I first saw MAME back in 1997 about a year after the project started. I was excited when I found it, but I didn’t really enjoy playing the games on a computer keyboard. I tried new versions once in a while, but I was more interested in the documentation aspect of the project than playing the games. Keep in mind that this was before I ever even thought it was possible to actually own arcade games. That was only for rich people like on Silver Spoons, right? lol So I got into console emulators some, but I still had more interest in the MAME project. In 2003, I found an online forum that finally made me want to use MAME to play some games.

The site is Build Your Own Arcade Controls (in the forum links at the bottom of this site), and this was finally what I was looking for. These crazy people were putting a computer running MAME into real (or homebuilt) arcade cabinets! I was hooked. I started reading everything I could find on the forum, and there was a lot of information there. I decided that I wanted to buy a cabinet to use for my own project, so I set out to find one. I looked on eBay for a while, but they all seemed really expensive when adding in the ~$300 shipping. I called the local game distributors and operators, but their prices were even worse. The best deals were $500 for an empty cabinet, then I would still have to find a monitor and whatever else I needed. This was before I found Craigslist and started meeting collectors, so my options were pretty limited. I finally found a Tekken 2 cabinet on eBay, and I liked the way the cabinet looked for my project. It turned out to be a 4 player Konami cabinet (I had no idea at the time, of course), which turned out to be a great base for the project. With shipping, I paid $730 for the game, and I still had to go pick it up from the shipping dock here in Reno. In hindsight, I way over payed, but given my lack of experience and resources, not too bad. I bought the cabinet in May of 2004.

My MAME cabinet is currently in the planning stages of the 3rd version. All 3 versions are, or will be, documented here on the site if you are interested in reading about them. The first version only required the addition of the PC, a JPAC encoder to connect to the jamma harness in the cabinet, and a new top with new controls for the control panel. I had this basic cab done within a couple of months, and it served me well for 3 years. This version was completed around July 2004.

There were a lot of games that just didn’t feel right with the controls I had. 4-way games like Pacman and Donkey Kong are hard to play with 8-way joysticks, and it really wasn’t much fun. I decided that I wanted to create a modular control panel that would allow me to swap any controls I wanted to use. The build log is here on the site, so I won’t go into that here, but this was a very fun and rewarding project. I have made over 30 panels with different controls, and I still have enough controls to make another 50 or so. Yeah, I went a little crazy buying some of this stuff. Version 2 was fully functional around July 2007. There are still a lot of panels to build, and I update and tweak everything pretty often, but it works fine as is.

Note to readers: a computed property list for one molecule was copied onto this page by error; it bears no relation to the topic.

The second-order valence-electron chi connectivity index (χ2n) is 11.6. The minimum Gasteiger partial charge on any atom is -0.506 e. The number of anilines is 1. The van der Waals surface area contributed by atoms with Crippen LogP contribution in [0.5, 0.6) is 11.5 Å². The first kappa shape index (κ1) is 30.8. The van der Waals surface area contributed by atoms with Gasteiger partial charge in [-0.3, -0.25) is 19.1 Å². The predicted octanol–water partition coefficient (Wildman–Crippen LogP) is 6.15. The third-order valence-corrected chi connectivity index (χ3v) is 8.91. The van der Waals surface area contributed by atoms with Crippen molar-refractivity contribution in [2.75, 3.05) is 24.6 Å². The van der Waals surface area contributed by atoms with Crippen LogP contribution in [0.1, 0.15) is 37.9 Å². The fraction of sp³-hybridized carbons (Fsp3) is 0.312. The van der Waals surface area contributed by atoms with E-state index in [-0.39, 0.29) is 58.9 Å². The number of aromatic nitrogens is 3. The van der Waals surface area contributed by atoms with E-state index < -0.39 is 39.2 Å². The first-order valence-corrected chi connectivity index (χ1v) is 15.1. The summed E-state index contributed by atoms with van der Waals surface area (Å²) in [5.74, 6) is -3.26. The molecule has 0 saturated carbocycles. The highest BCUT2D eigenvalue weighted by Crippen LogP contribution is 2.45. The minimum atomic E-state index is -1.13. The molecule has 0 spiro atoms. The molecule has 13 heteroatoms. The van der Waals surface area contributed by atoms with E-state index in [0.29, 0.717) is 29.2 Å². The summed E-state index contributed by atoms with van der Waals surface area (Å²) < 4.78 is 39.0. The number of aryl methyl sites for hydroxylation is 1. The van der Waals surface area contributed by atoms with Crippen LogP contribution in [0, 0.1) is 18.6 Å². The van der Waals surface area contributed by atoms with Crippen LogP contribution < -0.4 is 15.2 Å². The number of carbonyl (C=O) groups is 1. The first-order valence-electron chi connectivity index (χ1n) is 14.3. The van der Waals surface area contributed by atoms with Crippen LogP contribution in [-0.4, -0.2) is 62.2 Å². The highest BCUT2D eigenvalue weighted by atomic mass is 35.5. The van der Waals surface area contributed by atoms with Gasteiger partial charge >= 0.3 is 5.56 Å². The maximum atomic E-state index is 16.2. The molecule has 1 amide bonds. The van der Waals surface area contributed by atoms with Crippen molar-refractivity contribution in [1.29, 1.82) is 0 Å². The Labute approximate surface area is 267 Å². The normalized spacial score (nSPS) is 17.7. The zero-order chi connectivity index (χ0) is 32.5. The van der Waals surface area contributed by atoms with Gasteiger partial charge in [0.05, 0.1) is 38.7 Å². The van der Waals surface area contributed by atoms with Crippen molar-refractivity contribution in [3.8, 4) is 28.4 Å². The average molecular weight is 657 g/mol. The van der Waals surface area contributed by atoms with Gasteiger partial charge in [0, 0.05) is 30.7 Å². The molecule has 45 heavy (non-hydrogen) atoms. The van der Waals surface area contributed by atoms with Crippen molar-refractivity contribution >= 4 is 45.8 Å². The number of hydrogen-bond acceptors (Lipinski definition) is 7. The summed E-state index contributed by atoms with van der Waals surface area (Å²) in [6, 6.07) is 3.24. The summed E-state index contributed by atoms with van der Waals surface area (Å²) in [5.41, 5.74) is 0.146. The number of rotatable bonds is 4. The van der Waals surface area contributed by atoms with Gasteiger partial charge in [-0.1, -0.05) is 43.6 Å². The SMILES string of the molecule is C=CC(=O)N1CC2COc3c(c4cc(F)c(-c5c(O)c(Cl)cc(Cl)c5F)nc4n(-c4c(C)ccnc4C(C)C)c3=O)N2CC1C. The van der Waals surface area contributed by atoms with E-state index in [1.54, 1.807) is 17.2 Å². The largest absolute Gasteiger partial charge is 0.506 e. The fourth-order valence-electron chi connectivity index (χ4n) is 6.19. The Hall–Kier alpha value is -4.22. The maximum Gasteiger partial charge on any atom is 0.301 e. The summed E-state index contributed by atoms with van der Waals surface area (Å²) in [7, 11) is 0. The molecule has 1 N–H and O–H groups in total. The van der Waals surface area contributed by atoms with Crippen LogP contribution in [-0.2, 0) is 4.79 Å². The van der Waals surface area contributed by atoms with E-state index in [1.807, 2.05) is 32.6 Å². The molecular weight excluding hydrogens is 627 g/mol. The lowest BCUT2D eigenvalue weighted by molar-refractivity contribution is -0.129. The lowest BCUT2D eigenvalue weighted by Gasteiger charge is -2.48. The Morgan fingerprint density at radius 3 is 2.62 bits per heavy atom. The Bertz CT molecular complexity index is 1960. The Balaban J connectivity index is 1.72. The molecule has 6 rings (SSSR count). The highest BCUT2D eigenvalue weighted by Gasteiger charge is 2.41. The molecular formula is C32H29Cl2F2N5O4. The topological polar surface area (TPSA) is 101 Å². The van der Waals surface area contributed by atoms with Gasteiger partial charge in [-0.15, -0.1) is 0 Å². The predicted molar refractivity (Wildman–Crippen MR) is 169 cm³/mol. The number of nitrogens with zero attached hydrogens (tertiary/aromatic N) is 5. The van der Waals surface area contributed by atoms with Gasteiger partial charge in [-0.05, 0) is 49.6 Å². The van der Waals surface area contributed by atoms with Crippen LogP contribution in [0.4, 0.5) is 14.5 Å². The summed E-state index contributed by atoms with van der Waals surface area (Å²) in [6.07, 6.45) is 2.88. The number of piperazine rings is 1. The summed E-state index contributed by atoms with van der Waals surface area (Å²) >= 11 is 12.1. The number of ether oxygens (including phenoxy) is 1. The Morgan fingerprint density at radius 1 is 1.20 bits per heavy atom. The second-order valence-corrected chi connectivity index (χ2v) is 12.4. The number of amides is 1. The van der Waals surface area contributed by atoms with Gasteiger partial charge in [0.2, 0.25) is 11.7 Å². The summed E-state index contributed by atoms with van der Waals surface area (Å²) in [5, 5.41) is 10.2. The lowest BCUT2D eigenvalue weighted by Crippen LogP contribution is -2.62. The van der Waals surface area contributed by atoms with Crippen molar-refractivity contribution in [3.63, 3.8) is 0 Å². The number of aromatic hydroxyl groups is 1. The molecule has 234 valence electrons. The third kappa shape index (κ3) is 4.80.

Fast forward to 2011, and I decided that the whole thing needs to be redesigned. I was tired of fighting with the arcade monitor all the time. Games run natively at different resolutions and frequencies, and it is a lot of work to try to display each game correctly. I never could find the right adjustments to get every game correct on the monitor. There was always some compromise to keep everything playable. A while back, the MAME Devs added artwork support so we can now display bezel and other artwork while running games in MAME. As you can imagine, this artwork doesn’t look great on a low resolution arcade monitor. I decided to switch to an LCD TV to solve both of my problems; quit fighting with the arcade monitor, and display Hi Res artwork while playing games. The cabinet I was using was not suitable for the 32″ LCD TV I bought, so I took the Control Panel off and the computer out and retired the old cabinet. I am writing this on Christmas Eve, 2011. Currently I have the control panel sitting on a portable table with the computer on the floor next to it. The TV is mounted to the wall behind it, and everything is working fine. I just need to build a new base cabinet to mount the control panel to. The cabinet will be separate from the TV to allow me to hook it up to the TV in the living room for parties.

That is where I am at on the project. I am hoping to complete it in 2012, and I will post updates when they happen. Please check out the gallery and the project pages for more information.

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